The Hudson River Valley National Heritage Area (HRVNHA) released a new brochure map guide highlighting Dutch history and early interactions with Native American tribes in the Hudson River Valley.
The new brochure joins 5 existing brochures produced by the Hudson River Valley National Heritage Area: General HRVNHA; 19th Century Painters; Architectural Traditions in the Hudson Valley; Landscapes & Gardens in the Hudson River Valley; and the American Revolution in the Hudson River Valley. All 6 brochures can be downloaded as a PDF or visitors and residents can request physical brochures be mailed to them at no cost.
Scott Keller, Executive Director of the Hudson River Valley Greenway and National Heritage Area said, “The natural, cultural, historic and scenic resources of the Hudson River Valley not only define our quality of life but are also the reason why tourists flock to our region. This brochure highlighting the history of the Dutch in the Hudson Valley and their interactions with the Native American tribes of the valley highlight the important history that happened here and, by visiting the numerous state historic sites related to this time period, allow even more people to discover the nationally significant resources of our Hudson River Valley National Heritage Area. I want to thank the Consulate General of the Netherlands in New York for their generous support of this brochure as part of the Dutch Culture USA program.”
Joost Taverne, Cultural Attaché at the Consulate General of the Kingdom of the Netherlands in New York: “We are very pleased to support to the brochure Dutch & Native American Heritage in the Hudson River Valley. The Hudson Valley has a rich Dutch history, which is recognizable in the many Dutch colonial houses and names in the area, that often go unnoticed. The brochure will introduce Dutch cultural heritage in the Hudson Valley to a new and broad audience and increase its visibility.”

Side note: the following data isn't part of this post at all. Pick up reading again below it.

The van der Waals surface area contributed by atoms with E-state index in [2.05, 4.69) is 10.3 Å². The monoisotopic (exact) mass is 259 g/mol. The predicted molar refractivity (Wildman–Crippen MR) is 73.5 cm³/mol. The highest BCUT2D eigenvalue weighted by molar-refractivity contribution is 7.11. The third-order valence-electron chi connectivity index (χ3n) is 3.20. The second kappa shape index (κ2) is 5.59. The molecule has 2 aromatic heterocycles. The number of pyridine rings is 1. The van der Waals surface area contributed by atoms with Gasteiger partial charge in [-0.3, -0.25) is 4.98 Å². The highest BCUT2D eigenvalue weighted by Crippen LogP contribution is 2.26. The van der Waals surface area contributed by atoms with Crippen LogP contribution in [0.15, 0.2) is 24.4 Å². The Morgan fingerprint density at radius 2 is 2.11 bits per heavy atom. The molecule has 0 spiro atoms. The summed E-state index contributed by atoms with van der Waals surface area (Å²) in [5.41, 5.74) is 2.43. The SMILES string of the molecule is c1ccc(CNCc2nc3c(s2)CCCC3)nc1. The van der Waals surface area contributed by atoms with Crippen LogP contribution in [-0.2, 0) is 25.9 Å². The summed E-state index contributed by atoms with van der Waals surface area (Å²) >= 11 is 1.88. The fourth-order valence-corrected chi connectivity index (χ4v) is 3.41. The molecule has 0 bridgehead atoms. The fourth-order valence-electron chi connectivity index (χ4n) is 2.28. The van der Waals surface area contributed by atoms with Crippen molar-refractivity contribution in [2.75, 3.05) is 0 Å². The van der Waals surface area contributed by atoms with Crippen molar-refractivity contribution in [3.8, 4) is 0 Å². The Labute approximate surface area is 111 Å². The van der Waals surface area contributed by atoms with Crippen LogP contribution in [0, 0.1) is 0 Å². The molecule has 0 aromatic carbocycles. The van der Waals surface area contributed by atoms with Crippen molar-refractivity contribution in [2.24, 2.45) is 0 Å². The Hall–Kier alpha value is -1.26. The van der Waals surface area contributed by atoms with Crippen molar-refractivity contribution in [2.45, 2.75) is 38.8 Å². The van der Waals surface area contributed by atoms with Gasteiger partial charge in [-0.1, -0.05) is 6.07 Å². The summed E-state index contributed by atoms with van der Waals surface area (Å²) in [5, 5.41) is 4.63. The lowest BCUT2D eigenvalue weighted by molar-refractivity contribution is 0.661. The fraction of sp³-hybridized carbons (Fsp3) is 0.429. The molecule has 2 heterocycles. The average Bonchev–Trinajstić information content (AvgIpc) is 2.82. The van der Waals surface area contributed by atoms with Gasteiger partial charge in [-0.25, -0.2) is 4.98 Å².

Early Dutch and Native American Interactions
Prior to European arrival, the Hudson River Valley was home to many Native American societies—from the Munsee Indians of the lower valley (also known as Lenape), to the Mohicans and Mohawks of the upper valley. Early Dutch settlers, about one-half of whom were not ethnically Dutch, learned important survival techniques from Native Americans, and adapted many of their diplomatic, cultural, and social practices. Manhattan retains the Munsee Indian name Mannahatta, “the island of many hills.” The Mohawk Indians were the easternmost branch of the Six Nations of the Haudenosaunee Confederacy (also known as the Iroquois), whose structure inspired the United States’ federalist government system. Trade with the Dutch gave Native Americans access to fabrics, glass beads, and steel tools, but exposed them to decimating diseases. As the Dutch colony grew, so did conflicts. Many tribes were forced to migrate west. Today, New York State is home to eight federally-recognized tribes and over 220,000 people who identify as American Indian or Alaska Native.
The Hudson River Valley National Heritage Area
The Hudson River Valley National Heritage Area program was established by Congress in 1996 and is funded, in part, through the National Park Service, Department of Interior. The National Heritage Area expands on traditional approaches to resource stewardship by building public and private partnerships that help celebrate, preserve, protect, and interpret the nationally significant resources for the Hudson River Valley for the benefit of the nation. The activities of the HRVNHA and its partners contribute $975 Million in economic benefit, supporting 9,888 jobs in the Hudson Valley and $112 million in local and state tax revenue. The Hudson River Valley National Heritage Area is managed by the Hudson River Valley Greenway.
The Hudson River Valley Greenway is a unique state-sponsored program established by the Greenway Act of 1991. More than 85% of municipalities within the Greenway area have designated themselves as “Greenway Communities.” The program is designed to encourage projects and initiatives related to the intersecting goals of natural and cultural resource protection, regional planning, economic development, public access, and heritage and environmental education. It provides technical assistance and catalytic grant funding for planning, water and land trails, and other projects that reinforce these goals. In keeping with the New York tradition of home rule, the Greenway program has no regulatory authority and participation by municipalities in Greenway programs and projects is entirely voluntary.